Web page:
Lawn Care


Lawn Care

Mid- to end of August is the best time to seed bare areas of lawn, overseed thinning grass, or lay down sod. When seeding lawns, use grass seed appropriate to your site. The best choice for most lawns in northern Illinois is a mix of Kentucky blue grass, perennial rye, and fescue seeds. If seeding in a shaded area, purchase a shade-tolerant mix. Cultivate soil down to a few inches and broadcast grass seed and starter fertilizer according to package directions. Cover with loose straw to prevent wind or bird damage to seeds. Keep soil moist until seed germinates.

To overseed an entire lawn, consider hiring a professional or renting a slit-seeding machine that automatically drops seed into small slits made by the machine.

Before laying sod, prepare soil as above. Water deeply to encourage roots to grow downward into new soil bed. Purchase sod grown on soil similar to your own. Let grass grow a bit longer before mowing. Set mower at proper height so that no more than one-third of the grass blades are removed.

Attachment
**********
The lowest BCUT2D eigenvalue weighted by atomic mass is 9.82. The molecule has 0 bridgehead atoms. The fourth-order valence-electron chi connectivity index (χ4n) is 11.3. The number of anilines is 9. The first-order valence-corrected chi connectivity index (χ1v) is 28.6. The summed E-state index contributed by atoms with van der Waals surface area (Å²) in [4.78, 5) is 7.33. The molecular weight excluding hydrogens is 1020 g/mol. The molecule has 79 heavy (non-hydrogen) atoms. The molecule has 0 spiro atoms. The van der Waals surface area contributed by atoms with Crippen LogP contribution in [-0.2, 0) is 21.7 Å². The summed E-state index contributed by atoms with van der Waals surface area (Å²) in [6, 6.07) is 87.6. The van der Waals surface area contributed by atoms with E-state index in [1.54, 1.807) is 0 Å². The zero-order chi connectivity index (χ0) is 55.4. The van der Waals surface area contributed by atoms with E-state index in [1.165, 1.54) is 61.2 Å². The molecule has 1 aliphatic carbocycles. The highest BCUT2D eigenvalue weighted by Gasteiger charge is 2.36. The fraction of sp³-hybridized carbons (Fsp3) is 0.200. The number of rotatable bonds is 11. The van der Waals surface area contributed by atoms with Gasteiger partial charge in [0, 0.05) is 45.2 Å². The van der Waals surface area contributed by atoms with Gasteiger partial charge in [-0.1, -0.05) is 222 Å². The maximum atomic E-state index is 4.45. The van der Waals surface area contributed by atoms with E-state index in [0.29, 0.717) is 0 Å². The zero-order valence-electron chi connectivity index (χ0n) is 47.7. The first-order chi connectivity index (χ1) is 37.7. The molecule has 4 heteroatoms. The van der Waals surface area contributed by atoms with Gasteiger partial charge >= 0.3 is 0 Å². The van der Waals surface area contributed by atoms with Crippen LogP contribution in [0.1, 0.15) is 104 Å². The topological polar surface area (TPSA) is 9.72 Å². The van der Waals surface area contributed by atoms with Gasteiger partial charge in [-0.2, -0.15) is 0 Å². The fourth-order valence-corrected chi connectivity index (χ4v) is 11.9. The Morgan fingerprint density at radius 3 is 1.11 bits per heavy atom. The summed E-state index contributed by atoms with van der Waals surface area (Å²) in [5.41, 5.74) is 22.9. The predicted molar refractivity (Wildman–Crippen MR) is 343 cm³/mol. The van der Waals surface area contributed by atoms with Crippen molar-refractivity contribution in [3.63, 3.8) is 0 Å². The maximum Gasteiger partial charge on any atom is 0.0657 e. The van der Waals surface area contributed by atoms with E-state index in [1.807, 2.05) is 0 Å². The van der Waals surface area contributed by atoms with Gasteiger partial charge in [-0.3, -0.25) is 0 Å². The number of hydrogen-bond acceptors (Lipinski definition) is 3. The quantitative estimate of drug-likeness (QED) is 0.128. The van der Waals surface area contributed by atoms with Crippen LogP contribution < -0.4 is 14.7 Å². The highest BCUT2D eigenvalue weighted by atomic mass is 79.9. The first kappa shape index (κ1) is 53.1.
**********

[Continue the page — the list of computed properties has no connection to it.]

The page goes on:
Refrain from fertilizing lawns until September.

Annual white grub damage will begin to show up this month as browned-out areas of turf that pull back easily, like a carpet. Grubs chew grass roots, resulting in turf that lifts up. Minor damage is usually not cause for treatment. Pull back turf and count grubs (white C-shaped larvae with black heads); 10 to 12 per square foot is considered enough to treat. Recommended chemical products vary in their application time. Many gardeners wait until the third week of the following June to apply imidacloprid. If possible, try to avoid using strong insecticides if damage is light. If necessary, treat affected areas rather than entire lawn.

Homeowners might notice a chewed-up appearance to their lawns if grubs are numerous. Skunks, raccoons, and birds will tear up grass searching for grubs, especially at night, sometimes doing more damage than the grubs themselves.

In times of drought, excessive heat, or water restrictions, grass can go dormant. The grass will turn yellow but the crown of the plants will remain alive with just a half-inch of water over several weeks. Grass will green up as soon as normal rainfall returns.